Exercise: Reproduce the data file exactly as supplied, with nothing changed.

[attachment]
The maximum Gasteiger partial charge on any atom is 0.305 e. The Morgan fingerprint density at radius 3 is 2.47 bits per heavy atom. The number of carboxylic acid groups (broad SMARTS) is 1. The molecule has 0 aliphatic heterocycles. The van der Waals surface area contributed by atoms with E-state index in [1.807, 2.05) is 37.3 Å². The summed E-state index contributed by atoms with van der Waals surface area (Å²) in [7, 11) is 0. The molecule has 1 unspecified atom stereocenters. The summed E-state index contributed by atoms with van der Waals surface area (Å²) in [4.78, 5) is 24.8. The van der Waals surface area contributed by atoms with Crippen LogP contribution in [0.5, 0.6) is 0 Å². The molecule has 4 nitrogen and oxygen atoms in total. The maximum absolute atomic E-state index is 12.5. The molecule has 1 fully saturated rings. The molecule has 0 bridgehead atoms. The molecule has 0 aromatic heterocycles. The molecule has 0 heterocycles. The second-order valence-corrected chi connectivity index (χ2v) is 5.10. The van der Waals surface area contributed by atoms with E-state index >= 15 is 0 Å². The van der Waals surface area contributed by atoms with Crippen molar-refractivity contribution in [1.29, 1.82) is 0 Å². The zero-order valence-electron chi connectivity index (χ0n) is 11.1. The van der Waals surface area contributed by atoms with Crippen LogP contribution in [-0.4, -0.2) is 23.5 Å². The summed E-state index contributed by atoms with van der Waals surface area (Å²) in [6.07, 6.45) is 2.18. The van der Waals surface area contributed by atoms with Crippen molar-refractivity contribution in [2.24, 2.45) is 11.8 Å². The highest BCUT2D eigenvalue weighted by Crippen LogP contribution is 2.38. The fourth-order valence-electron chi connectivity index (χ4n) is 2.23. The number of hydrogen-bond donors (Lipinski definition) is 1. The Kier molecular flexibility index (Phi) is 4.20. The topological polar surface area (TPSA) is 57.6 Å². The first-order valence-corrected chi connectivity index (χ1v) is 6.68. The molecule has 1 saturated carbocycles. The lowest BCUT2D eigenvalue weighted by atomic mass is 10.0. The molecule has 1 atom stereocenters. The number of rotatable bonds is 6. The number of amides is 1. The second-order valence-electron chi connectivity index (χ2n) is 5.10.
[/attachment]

The maximum Gasteiger partial charge on any atom is 0.305 e. The Morgan fingerprint density at radius 3 is 2.47 bits per heavy atom. The number of carboxylic acid groups (broad SMARTS) is 1. The molecule has 0 aliphatic heterocycles. The van der Waals surface area contributed by atoms with E-state index in [1.807, 2.05) is 37.3 Å². The summed E-state index contributed by atoms with van der Waals surface area (Å²) in [7, 11) is 0. The molecule has 1 unspecified atom stereocenters. The summed E-state index contributed by atoms with van der Waals surface area (Å²) in [4.78, 5) is 24.8. The van der Waals surface area contributed by atoms with Crippen LogP contribution in [0.5, 0.6) is 0 Å². The molecule has 4 nitrogen and oxygen atoms in total. The maximum absolute atomic E-state index is 12.5. The molecule has 1 fully saturated rings. The molecule has 0 bridgehead atoms. The molecule has 0 aromatic heterocycles. The molecule has 0 heterocycles. The second-order valence-corrected chi connectivity index (χ2v) is 5.10. The van der Waals surface area contributed by atoms with E-state index >= 15 is 0 Å². The van der Waals surface area contributed by atoms with Crippen molar-refractivity contribution in [1.29, 1.82) is 0 Å². The zero-order valence-electron chi connectivity index (χ0n) is 11.1. The van der Waals surface area contributed by atoms with Crippen LogP contribution in [-0.4, -0.2) is 23.5 Å². The summed E-state index contributed by atoms with van der Waals surface area (Å²) in [6.07, 6.45) is 2.18. The van der Waals surface area contributed by atoms with Crippen molar-refractivity contribution in [2.24, 2.45) is 11.8 Å². The highest BCUT2D eigenvalue weighted by Crippen LogP contribution is 2.38. The fourth-order valence-electron chi connectivity index (χ4n) is 2.23. The number of hydrogen-bond donors (Lipinski definition) is 1. The Kier molecular flexibility index (Phi) is 4.20. The topological polar surface area (TPSA) is 57.6 Å². The first-order valence-corrected chi connectivity index (χ1v) is 6.68. The molecule has 1 saturated carbocycles. The lowest BCUT2D eigenvalue weighted by atomic mass is 10.0. The molecule has 1 atom stereocenters. The number of rotatable bonds is 6. The number of amides is 1. The second-order valence-electron chi connectivity index (χ2n) is 5.10.